Barrow Gang[edit]

Clyde Barrow began as a reckless car thief, he has been described as thoroughly incompetent criminal; resentment at his incarceration inspired the prison break scheme that he saw as the main objective of his gang. Never stealing large amounts of money, they attained fame through a series of unplanned murders, a distinguishing feature of which was use of the Browning Automatic Rifle (BAR), which was a long ranged military machine gun. Bonnie Parker was also temperamentally unsuited to her lot in life; considered bright at school, with a gift for creative writing and speaking well enough to be warm up speaker at political rallies, she was married at 16 to a neighbourhood criminal. Fascinated by movies, and having become disenchanted with the locality, (twice writing in her diary "Why don't something happen?") she fell in with the bravado of Clyde and was without doubt complicit in his crimes. Photos of her posing with weapons and a cigar created much of her public image, she was later to vehemently deny ever smoking cigars; WD Jones said he had never seen Bonnie firing a gun. She is said to have had a pistol on her when killed although not all weapons with similar provenance are universally acknowledged to be authentic. She was able to think clearly in fraught situations, and it was she who got the hot-headed Clyde out of danger on occasion.[3][4][5][6]

Devoted to her man, Blanche did not especially like Bonnie or Clyde. Buck, accustomed to deference from his younger brother had difficulty in accepting Clyde as the leader he saw himself as. Bickering stemming from the enforced proximity further increased Blanche's disenchantment over the four months she spent with the gang. She also had little taste for her use as the gang's factotum, being preoccupied with her own adornment and clothing; her memorable appearance in riding breeches that were tight across the rump was still being remarked on decades later.[7][8]

Fugitive[edit]

Blanche and Buck spent three weeks with them and W. D. Jones in Joplin, Blanche to her chagrin ended up doing cooking and washing for the others. The group's loud (they consumed a crate of beer a day) card games, and an accidental discharge of the BAR by Clyde, led two carloads of armed police police to confront the group as suspected bootleggers on April 13. Clyde responded by instantly opening fire; two of the policemen were killed while others took cover from the automatic weapons welded by the gang. Jones received a straight-through wound. Blanche was pulled into the getaway car, having ran down the street after her bolting pet dog. She later wrote that when being driven away from Joplin, she felt "all my hopes and dreams [were] tumbling down around me".[9] Documents left behind identified Buck and Blanche, there were also photos of Bonnie provocatively posing with Clyde that were reproduced in newspapers and made national celebrities of them. On June 10, Clyde, who though a skilled driver of his favored Ford V8s, frequently drove the dirt roads at 70 mph, missed 'bridge out' signs and crashed the car, leaking battery acid inflicted burns to Bonnie's legs that crippled her and caused excruciating pain.[10][11][12][13][14][15]

Two-unit Red Crown Tourist Court. Using his cabin's internal connecting door, Clyde entered the garage from where he fired with a BAR. 39°18′43″N 94°41′11″W / 39.31194°N 94.68639°W / 39.31194; -94.68639 (1933 Site of Red Crown Tourist Court Platte City, Missouri)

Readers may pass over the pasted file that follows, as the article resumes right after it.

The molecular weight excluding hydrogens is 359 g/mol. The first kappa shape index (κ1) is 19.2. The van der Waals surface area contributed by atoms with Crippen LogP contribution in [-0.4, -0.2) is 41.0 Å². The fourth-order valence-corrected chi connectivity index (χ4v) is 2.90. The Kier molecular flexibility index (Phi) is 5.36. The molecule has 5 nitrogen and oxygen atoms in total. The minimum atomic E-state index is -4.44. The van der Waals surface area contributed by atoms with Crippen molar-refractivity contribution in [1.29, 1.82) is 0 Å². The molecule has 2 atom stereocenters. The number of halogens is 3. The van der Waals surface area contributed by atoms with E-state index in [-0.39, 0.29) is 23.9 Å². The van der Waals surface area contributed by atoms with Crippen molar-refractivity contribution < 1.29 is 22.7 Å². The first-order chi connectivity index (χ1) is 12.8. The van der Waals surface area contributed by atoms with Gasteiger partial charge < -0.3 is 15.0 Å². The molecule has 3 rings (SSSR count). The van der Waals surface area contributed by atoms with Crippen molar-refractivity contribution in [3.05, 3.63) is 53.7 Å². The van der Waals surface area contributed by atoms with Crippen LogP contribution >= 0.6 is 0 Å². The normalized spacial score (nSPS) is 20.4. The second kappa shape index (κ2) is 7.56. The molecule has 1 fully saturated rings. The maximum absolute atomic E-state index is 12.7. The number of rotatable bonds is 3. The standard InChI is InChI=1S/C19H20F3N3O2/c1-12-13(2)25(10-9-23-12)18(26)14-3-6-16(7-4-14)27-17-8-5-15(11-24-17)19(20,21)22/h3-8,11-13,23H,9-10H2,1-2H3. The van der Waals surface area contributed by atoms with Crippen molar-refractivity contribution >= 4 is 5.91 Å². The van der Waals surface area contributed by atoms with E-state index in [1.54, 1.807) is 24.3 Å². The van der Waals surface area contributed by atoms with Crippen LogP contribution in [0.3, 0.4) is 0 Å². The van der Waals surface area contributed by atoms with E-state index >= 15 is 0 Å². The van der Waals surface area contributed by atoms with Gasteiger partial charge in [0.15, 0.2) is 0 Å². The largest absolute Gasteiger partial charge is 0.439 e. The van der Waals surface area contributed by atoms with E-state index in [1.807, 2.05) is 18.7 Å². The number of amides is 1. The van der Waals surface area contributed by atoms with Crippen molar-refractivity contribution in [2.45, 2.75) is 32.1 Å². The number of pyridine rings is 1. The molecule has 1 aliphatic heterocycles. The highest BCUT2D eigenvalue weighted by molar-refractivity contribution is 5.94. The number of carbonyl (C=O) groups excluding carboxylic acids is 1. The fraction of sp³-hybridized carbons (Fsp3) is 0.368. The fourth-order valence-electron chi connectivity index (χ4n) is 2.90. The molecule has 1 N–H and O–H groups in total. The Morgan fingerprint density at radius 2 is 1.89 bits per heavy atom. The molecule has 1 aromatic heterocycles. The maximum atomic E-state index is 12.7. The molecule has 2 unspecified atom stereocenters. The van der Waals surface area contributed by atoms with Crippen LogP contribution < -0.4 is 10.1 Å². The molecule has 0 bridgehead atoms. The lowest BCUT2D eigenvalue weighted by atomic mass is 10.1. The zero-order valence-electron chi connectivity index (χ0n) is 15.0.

The discovery of half burnt bandages meant the gang were suspected to be in the vicinity when they stopped at what was, unbeknownst to them, a popular meeting place for local law enforcement in Platte County, Missouri on July 18. Blanche was given coins to pay for renting a cabin, checking in as three, then sent for food for five. Next day, ignoring that the manager had made a point of getting the garage doors opened so he could note their licence plate, which was a stolen one that Clyde had foolishly kept, Blanch was sent to pay in coins for another night's rent. The manager mentioning a refund if they informed him they were leaving before night. Blanche thought it an odd remark, and warned Clyde the manager was the punctilious type likely to have informed the law about any suspicions he had, which he in fact had. By midday the licence plate had identified them, and enabled Sheriff Holt Coffey to get assistance from a sceptical Sheriff of Kansas City. Clyde, having taped newspapers across his cabin windows, was unable to see that anything was amiss.[16]

At 1 a.m. on July 20, at the head of a heavily armed posse of about 13, and with a bulletproof sedan blocking the garage door for the Barrow's car, and bearing a steel shield, Sheriff Coffey knocked on one of the gang's two cabins, saying that he needed to speak to them. Blanche's answer of 'just a minute' was a pre-arranged alarm phrase that alerted Clyde, he went into the garage from where he could see Coffey through a glass panel in the door, and fired through it with a BAR. Coffey, who was not angling the shield to that line of fire dived away amid a covering barrage from the posse in the blacked out surroundings. In perhaps the only occasion that the high powered weapons were especially useful, point blank BAR fire caused minor injuries to the armoured sedan driver, who maneuvered clear of the front of the garage door, thereby freeing an escape route for the gang's car.